Reserve Bank of India Governor Urjit Patel met Prime Minister Narendra Modi on Friday to iron out issues on which the government and the central bank are not seeing eye to eye.
Sources said Patel was in New Delhi on Friday, when he met Modi and senior officials in the Prime Minister’s Office (PMO).
Some of the government’s demands the Reserve Bank of India (RBI) may accede to include relaxing prompt corrective action (PCA) norms for some banks and a special dispensation for micro, small and medium enterprises.
Top officials of the PMO didn’t respond to text messages from Business Standard. However, sources in Mumbai termed it a “routine meeting” and said some of the issues that had been the flashpoint between the central bank and the government were discussed.
“The emphasis is on working on solutions though there may be some differences,” the source said.
These talks come ahead of the upcoming meeting of the central board of the RBI on November 19, when the RBI and the government are supposed to hold formal talks on matters highlighted by the finance ministry.
It is not clear if an agreement has been worked out to ease liquidity for non-banking finance companies (NBFCs) and the RBI parting with its substantial part of its surplus. The RBI is not convinced about a liquidity crunch in the NBFC sector whereas the government has pressed the need to maintain the cash flow in the sector.
Further, the government has demanded a review of the economic capital framework of the RBI. The framework governs the risk capital that the RBI is required to keep with itself along with the amount of surplus that needs to be transferred to the Central government.
Over the past few days, the government and the RBI have had discussions in a bid to arrive at common ground on at least two demands of the government — easing PCA norms for some banks along with aligning the regulatory capital requirement of banks with international norms and a special dispensation for MSMEs.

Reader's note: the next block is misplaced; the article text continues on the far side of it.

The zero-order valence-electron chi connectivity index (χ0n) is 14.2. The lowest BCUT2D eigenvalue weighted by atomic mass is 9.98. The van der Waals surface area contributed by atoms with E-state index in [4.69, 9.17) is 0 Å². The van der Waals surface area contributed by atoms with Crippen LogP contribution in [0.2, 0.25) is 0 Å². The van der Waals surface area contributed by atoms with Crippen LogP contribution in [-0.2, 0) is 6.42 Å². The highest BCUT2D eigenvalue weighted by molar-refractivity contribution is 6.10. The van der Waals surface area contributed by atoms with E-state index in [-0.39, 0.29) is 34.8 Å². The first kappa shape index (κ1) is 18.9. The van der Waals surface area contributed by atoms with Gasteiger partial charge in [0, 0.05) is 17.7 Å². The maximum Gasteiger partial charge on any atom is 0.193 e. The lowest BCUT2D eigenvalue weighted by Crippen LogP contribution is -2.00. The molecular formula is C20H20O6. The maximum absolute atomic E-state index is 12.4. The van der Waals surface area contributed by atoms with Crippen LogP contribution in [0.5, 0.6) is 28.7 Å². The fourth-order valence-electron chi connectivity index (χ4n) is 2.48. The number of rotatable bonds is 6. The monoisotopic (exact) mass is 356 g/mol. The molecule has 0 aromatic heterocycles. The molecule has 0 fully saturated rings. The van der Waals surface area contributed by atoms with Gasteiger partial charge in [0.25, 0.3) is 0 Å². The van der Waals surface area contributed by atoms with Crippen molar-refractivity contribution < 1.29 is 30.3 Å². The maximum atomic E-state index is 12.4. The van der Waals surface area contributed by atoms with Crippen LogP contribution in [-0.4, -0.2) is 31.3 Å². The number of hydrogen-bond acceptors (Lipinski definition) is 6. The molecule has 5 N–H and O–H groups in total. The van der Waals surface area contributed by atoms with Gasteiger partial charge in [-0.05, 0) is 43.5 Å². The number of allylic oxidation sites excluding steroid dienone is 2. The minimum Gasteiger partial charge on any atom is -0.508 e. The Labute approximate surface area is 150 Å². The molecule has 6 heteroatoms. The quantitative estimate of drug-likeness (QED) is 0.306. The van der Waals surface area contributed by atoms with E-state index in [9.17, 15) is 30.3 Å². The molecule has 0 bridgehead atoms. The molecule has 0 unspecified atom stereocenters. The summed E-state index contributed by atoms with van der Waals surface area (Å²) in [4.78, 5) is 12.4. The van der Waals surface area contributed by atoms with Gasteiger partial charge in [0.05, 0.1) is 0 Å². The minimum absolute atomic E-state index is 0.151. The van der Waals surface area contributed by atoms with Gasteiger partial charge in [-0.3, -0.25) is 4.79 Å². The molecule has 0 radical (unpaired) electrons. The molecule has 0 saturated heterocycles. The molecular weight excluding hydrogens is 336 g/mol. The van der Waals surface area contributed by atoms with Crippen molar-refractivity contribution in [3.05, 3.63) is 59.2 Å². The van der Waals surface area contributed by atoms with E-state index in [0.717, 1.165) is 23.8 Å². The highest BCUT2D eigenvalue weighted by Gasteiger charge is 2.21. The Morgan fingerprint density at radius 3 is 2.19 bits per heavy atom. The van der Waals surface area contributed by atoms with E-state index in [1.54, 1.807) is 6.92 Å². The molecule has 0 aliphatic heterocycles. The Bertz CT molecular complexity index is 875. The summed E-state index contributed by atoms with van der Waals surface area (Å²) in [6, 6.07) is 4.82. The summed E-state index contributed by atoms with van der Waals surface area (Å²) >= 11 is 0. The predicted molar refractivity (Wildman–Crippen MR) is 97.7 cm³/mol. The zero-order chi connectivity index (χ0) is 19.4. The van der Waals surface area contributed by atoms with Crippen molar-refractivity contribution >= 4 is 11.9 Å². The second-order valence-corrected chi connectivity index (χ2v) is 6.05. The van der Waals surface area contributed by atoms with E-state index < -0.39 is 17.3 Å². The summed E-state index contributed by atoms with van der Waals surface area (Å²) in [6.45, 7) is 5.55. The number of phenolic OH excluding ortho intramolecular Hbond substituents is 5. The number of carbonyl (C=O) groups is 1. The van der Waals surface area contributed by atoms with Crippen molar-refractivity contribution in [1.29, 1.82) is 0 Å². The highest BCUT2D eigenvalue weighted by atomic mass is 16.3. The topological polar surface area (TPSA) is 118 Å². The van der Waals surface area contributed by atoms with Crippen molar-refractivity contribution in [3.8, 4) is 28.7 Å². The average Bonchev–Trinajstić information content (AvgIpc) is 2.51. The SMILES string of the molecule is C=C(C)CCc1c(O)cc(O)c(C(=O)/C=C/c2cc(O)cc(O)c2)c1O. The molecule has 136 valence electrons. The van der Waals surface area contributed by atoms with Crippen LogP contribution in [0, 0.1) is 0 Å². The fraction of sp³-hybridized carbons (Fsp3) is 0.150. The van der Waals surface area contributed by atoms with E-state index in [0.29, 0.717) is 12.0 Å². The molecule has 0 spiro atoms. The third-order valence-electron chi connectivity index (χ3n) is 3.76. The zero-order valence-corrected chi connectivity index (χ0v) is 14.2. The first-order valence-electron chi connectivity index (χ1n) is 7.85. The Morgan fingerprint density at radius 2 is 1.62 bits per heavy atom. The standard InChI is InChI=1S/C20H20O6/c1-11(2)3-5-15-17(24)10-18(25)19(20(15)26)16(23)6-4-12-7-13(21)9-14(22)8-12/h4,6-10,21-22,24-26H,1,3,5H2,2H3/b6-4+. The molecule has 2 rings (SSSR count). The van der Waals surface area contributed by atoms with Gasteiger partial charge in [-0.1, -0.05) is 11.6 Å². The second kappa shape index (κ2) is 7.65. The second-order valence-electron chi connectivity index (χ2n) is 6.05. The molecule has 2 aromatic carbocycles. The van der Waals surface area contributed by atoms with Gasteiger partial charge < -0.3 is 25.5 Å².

Tension between the RBI and the government escalated particularly after the finance ministry initiated discussions with the regulator under the never-used-before Section 7 (1) of the RBI Act. The provision empowers the government to issue directions to the RBI, following consultations with the governor. The RBI had shown signs of discomfort with Deputy Governor Viral Acharya going public and talking about maintaining the independence of the central bank and how a potential compromise could be “potentially catastrophic” for the economy.
Among various demands, the finance ministry has suggested to the RBI doing away with the requirement of an exposure limit of 20 per cent of foreign portfolio investments in corporate bond portfolios of a single corporate group; removing the requirements of mandatory hedging for infrastructure loans of less than 10 years’ maturity; setting up a special refinance window for non-banking finance companies, housing finance companies and mutual funds; creating a facility for banks to raise $30 billion; and a review of the economic capital framework for bringing it in line with the requirements of the RBI Act.
Other suggestions were related to the application of Basel III norms to banks that are not internationally active, requirement for building up a capital conservation buffer during periods of stress, the need for keeping the RBI capital adequacy norms at 1 per cent higher than Basel III norms, the efficacy of the framework for PCA for banks in restoring banks to health, the need for high-risk weights for credit to micro, small and medium enterprises (MSMEs), and enhancing opportunities for rectifying and restructuring MSMEs’ loan accounts.